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The modern orientation toward physical activity and sports, including competitive sports, in diabetic disease is to no longer consider diabetes as an impediment to experiencing and enjoying sports and exercise.

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Because melanoma cases have been steadily increasing, U.S. citizens have been asked to undergo early screening for this most dangerous skin cancer for a few years now. But some dermatologists wonder whether widespread screening of people without symptoms has resulted in overdiagnosis, with loads of anxiety and unnecessary treatments. An account of the ongoing debate was reported on Medscape, the portal dedicated to medical and scientific popularization.

While the number of melanoma cases diagnosed in the United States doubled from 1982 to 2011 and continues to grow, mortality rates have decreased only slightly. From 2007 to 2016, deaths from melanoma fell by 4 percent in adults up to age 50 and 2 percent in those older.

“The large increase in diagnosed melanomas should be associated with a sharp decline in mortality,” argues Ade Adamson, dermatologist and professor at the University of Texas. But this is a very sensitive discussion because we are led to believe that screening healthy people and early detection will save lives, regardless of the type of cancer.”

According to Adamson, the technological advances contribute to the diagnosis excessive, and brings up the example of skin scanning instruments that detect small changes that the eye cannot see: but even for an expert it is difficult, sometimes impossible, to distinguish the malignant lesion of a melanoma from a benign one in its early stages. Damage such as misdiagnosis, overdiagnosis, cosmetic effects due to biopsies, and side effects associated with medications, as well as the inevitable psychological distress for patients, can result.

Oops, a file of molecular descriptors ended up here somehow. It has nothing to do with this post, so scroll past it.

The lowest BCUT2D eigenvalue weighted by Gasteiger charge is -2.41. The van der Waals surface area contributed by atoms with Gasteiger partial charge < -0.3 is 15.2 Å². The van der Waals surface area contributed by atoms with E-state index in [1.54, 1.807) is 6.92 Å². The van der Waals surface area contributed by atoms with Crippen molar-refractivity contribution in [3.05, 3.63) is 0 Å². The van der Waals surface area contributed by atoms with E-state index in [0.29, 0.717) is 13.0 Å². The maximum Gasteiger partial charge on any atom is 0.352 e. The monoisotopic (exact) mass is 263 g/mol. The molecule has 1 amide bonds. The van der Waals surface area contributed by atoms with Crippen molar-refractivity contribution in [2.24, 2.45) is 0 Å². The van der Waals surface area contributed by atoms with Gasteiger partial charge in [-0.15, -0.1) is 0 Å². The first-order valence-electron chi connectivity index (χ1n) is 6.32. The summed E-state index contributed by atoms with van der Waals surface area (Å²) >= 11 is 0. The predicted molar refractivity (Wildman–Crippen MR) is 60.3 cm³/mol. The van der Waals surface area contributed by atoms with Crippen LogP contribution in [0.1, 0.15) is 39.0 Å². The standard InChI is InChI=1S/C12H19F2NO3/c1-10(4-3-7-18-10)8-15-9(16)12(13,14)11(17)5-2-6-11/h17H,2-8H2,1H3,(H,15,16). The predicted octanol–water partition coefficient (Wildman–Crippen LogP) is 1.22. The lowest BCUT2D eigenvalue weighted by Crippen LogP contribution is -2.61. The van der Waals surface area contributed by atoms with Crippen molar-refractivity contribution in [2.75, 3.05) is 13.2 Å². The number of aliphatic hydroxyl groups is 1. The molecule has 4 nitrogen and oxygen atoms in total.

However, there are those who think differently. Joel Cohen, a spokesperson for the American Academy of Dermatology, believes that early diagnosis is absolutely essential: “intercepting a very small melanoma is something to celebrate.” After all, according to data provided by the American Society of Clinical Oncology, five-year survival rates for people whose melanoma is detected early are 92 percent; however, if the cancer has spread to other parts of the body, the rate drops to 23 percent.

However, experts all agree on one fact: prevention is the first important step in avoiding skin cancer. The American Academy of Dermatology urges everyone to follow a few behaviors: limit sun exposure, especially during the middle hours of the day; wear protective clothing such as wide-brimmed hats, sunglasses, long pants and long-sleeved shirts; generously apply a water-resistant, broad-spectrum sunscreen with SPF 30 or higher, even on cloudy days; reapply sunscreen every two hours; avoid tanning beds; and have your skin checked for new or suspicious spots.

https://www.medscape.com/viewarticle/912697

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